Winemaker backs its US strategy, despite losses
Treasury Wine Estates chief executive David Dearie has defended the wine company's commitment to stay the course in the US market despite an oversupply of wine among distributors and warehouses bulging with unwanted aged stock triggering a surprise $160 million writeoff.
Shares in Treasury fell by more than 12 per cent when the world's biggest pure play winemaker and owner of brands such as Penfolds, Wolf Blass and Yellowglen, announced it would take a pre-tax earnings hit to help rid the key US market of aged and excess wine stock as well as cope with a restructure of its distribution system, which will lead it to carry extra wine and onerous grape contracts on its balance sheet.
Under sustained pressure from analysts on Monday to explain the latest ills in Treasury's biggest export market, Mr Dearie said a decision to pour $35 million worth of wine down the drain and hand over another $40 million in discounts to middlemen was a one-off and essential for the long-term success of the US business.
"I have made these hard but necessary decisions to set our business up for future success," he said. "As a brand-conscious and quality-focused business, we want to ensure our consumers are offered the best quality wine brands.
"The intent is to rebase the US inventory levels ... taking that excess inventory out of the system, and we don't see it as an ongoing process."
A more efficient distribution model into the US would also mean the company shipped less wine to the region in the 2014 financial year, which would slice pre-tax earnings by $30 million.
Treasury shares were sold down heavily and closed down 71¢ at $5.11.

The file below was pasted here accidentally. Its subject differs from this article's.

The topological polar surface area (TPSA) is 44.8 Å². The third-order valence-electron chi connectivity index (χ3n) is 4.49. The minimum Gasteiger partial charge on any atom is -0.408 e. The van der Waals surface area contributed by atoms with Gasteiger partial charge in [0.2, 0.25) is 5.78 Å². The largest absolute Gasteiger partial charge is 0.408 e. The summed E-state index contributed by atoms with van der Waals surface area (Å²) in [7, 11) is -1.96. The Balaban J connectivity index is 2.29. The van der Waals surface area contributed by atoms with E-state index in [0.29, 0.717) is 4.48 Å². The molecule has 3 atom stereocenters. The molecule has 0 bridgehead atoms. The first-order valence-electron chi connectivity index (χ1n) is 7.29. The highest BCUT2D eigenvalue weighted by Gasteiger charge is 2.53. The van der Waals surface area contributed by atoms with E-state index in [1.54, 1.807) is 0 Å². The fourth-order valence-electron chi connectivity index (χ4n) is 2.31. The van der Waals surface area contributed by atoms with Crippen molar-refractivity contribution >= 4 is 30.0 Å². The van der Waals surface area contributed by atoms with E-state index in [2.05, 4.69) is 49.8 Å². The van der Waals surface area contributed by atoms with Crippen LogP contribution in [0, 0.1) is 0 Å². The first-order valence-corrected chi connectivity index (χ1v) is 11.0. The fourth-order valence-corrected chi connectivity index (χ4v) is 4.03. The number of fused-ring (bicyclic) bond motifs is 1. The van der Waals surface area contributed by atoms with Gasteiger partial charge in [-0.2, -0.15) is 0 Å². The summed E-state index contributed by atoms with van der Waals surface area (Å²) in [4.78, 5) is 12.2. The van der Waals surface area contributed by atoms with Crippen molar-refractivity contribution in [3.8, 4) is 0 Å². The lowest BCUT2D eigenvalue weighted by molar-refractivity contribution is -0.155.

Mr Dearie said this reduced shipment would equate to a reduction of between 1.5 million and 2 million cases exported to the US from the 15.7 million cases shipped last year.
But analysts were scathing of the oversupply and distribution shake-up that had come back to bite the company's balance sheet, pushing for Treasury to sell the US business it inherited from Foster's, which spent billions on buying American vineyards and wine brands in the late 1990s and early 2000s.
"Foster's had this business for 13 years and ... I can't remember [it] ever getting the US right," Merrill Lynch analyst David Errington said. "I know you have taken the axe to it but my question is: you have cleaned the business out now, why not just sell it? Why do you still need to be there?"
Mr Errington said vineyard prices were strong, with Treasury's 220,000 hectares of vines able to fetch as much as $500,000 a hectare, raising more than $1 billion for the company's coffers.
But Mr Dearie said Treasury had to be in the US market and would eventually receive the benefit of a new leadership team and a gradual shift by consumers up the price curve to drink more luxury wines, which were well covered by Treasury's US wine portfolio.
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